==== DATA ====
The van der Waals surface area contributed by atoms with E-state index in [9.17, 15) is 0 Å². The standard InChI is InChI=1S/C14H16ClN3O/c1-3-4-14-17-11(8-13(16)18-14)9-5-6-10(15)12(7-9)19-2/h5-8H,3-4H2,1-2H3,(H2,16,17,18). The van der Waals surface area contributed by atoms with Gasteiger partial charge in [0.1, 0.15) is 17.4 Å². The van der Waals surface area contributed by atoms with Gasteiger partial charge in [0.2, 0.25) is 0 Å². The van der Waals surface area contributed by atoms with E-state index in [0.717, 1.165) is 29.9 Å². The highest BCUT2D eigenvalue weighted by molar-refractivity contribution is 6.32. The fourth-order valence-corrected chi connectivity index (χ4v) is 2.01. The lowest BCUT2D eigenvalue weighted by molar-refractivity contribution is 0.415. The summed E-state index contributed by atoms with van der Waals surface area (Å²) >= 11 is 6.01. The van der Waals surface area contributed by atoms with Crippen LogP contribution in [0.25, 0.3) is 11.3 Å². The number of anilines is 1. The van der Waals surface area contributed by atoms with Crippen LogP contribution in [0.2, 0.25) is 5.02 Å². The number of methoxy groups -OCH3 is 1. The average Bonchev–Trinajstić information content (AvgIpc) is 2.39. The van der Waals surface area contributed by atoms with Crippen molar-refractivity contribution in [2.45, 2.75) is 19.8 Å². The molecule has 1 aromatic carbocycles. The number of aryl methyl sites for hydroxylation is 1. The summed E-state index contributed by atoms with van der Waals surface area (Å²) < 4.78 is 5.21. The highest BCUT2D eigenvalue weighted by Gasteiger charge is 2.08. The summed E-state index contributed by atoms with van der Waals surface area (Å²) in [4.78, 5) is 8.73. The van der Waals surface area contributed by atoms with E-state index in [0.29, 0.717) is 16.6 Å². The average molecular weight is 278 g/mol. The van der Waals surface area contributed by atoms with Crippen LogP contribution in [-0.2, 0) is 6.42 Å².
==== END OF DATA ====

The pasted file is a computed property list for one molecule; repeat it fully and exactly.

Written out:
The van der Waals surface area contributed by atoms with E-state index in [9.17, 15) is 0 Å². The standard InChI is InChI=1S/C14H16ClN3O/c1-3-4-14-17-11(8-13(16)18-14)9-5-6-10(15)12(7-9)19-2/h5-8H,3-4H2,1-2H3,(H2,16,17,18). The van der Waals surface area contributed by atoms with Gasteiger partial charge in [0.1, 0.15) is 17.4 Å². The van der Waals surface area contributed by atoms with Gasteiger partial charge in [0.2, 0.25) is 0 Å². The van der Waals surface area contributed by atoms with E-state index in [0.717, 1.165) is 29.9 Å². The highest BCUT2D eigenvalue weighted by molar-refractivity contribution is 6.32. The fourth-order valence-corrected chi connectivity index (χ4v) is 2.01. The lowest BCUT2D eigenvalue weighted by molar-refractivity contribution is 0.415. The summed E-state index contributed by atoms with van der Waals surface area (Å²) >= 11 is 6.01. The van der Waals surface area contributed by atoms with Crippen LogP contribution in [0.25, 0.3) is 11.3 Å². The number of anilines is 1. The van der Waals surface area contributed by atoms with Crippen LogP contribution in [0.2, 0.25) is 5.02 Å². The number of methoxy groups -OCH3 is 1. The average Bonchev–Trinajstić information content (AvgIpc) is 2.39. The van der Waals surface area contributed by atoms with Crippen molar-refractivity contribution in [2.45, 2.75) is 19.8 Å². The molecule has 1 aromatic carbocycles. The number of aryl methyl sites for hydroxylation is 1. The summed E-state index contributed by atoms with van der Waals surface area (Å²) < 4.78 is 5.21. The highest BCUT2D eigenvalue weighted by Gasteiger charge is 2.08. The summed E-state index contributed by atoms with van der Waals surface area (Å²) in [4.78, 5) is 8.73. The van der Waals surface area contributed by atoms with E-state index in [0.29, 0.717) is 16.6 Å². The average molecular weight is 278 g/mol. The van der Waals surface area contributed by atoms with Crippen LogP contribution in [-0.2, 0) is 6.42 Å².